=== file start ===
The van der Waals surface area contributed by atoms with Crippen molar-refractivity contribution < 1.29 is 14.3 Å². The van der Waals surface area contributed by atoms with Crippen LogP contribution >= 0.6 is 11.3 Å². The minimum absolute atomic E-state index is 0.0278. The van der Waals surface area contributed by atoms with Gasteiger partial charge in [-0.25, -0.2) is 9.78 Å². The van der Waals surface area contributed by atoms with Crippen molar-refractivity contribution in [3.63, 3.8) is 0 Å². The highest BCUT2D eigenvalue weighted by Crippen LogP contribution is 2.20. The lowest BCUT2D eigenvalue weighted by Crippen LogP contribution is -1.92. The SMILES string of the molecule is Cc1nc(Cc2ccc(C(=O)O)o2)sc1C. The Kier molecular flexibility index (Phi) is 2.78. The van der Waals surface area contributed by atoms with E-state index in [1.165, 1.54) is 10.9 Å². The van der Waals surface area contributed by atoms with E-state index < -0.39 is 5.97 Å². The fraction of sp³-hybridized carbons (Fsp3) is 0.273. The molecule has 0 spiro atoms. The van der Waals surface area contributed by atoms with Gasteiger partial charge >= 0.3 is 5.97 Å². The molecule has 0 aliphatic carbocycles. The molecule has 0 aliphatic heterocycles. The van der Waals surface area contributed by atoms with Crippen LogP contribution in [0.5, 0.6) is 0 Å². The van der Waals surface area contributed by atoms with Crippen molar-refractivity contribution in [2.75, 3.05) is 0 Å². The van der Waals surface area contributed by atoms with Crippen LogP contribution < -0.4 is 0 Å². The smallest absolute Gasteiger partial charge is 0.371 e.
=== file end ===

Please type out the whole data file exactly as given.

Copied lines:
The van der Waals surface area contributed by atoms with Crippen molar-refractivity contribution < 1.29 is 14.3 Å². The van der Waals surface area contributed by atoms with Crippen LogP contribution >= 0.6 is 11.3 Å². The minimum absolute atomic E-state index is 0.0278. The van der Waals surface area contributed by atoms with Gasteiger partial charge in [-0.25, -0.2) is 9.78 Å². The van der Waals surface area contributed by atoms with Crippen molar-refractivity contribution in [3.63, 3.8) is 0 Å². The highest BCUT2D eigenvalue weighted by Crippen LogP contribution is 2.20. The lowest BCUT2D eigenvalue weighted by Crippen LogP contribution is -1.92. The SMILES string of the molecule is Cc1nc(Cc2ccc(C(=O)O)o2)sc1C. The Kier molecular flexibility index (Phi) is 2.78. The van der Waals surface area contributed by atoms with E-state index in [1.165, 1.54) is 10.9 Å². The van der Waals surface area contributed by atoms with E-state index < -0.39 is 5.97 Å². The fraction of sp³-hybridized carbons (Fsp3) is 0.273. The molecule has 0 spiro atoms. The van der Waals surface area contributed by atoms with Gasteiger partial charge >= 0.3 is 5.97 Å². The molecule has 0 aliphatic carbocycles. The molecule has 0 aliphatic heterocycles. The van der Waals surface area contributed by atoms with Crippen LogP contribution in [0.5, 0.6) is 0 Å². The van der Waals surface area contributed by atoms with Crippen molar-refractivity contribution in [2.75, 3.05) is 0 Å². The van der Waals surface area contributed by atoms with Crippen LogP contribution < -0.4 is 0 Å². The smallest absolute Gasteiger partial charge is 0.371 e.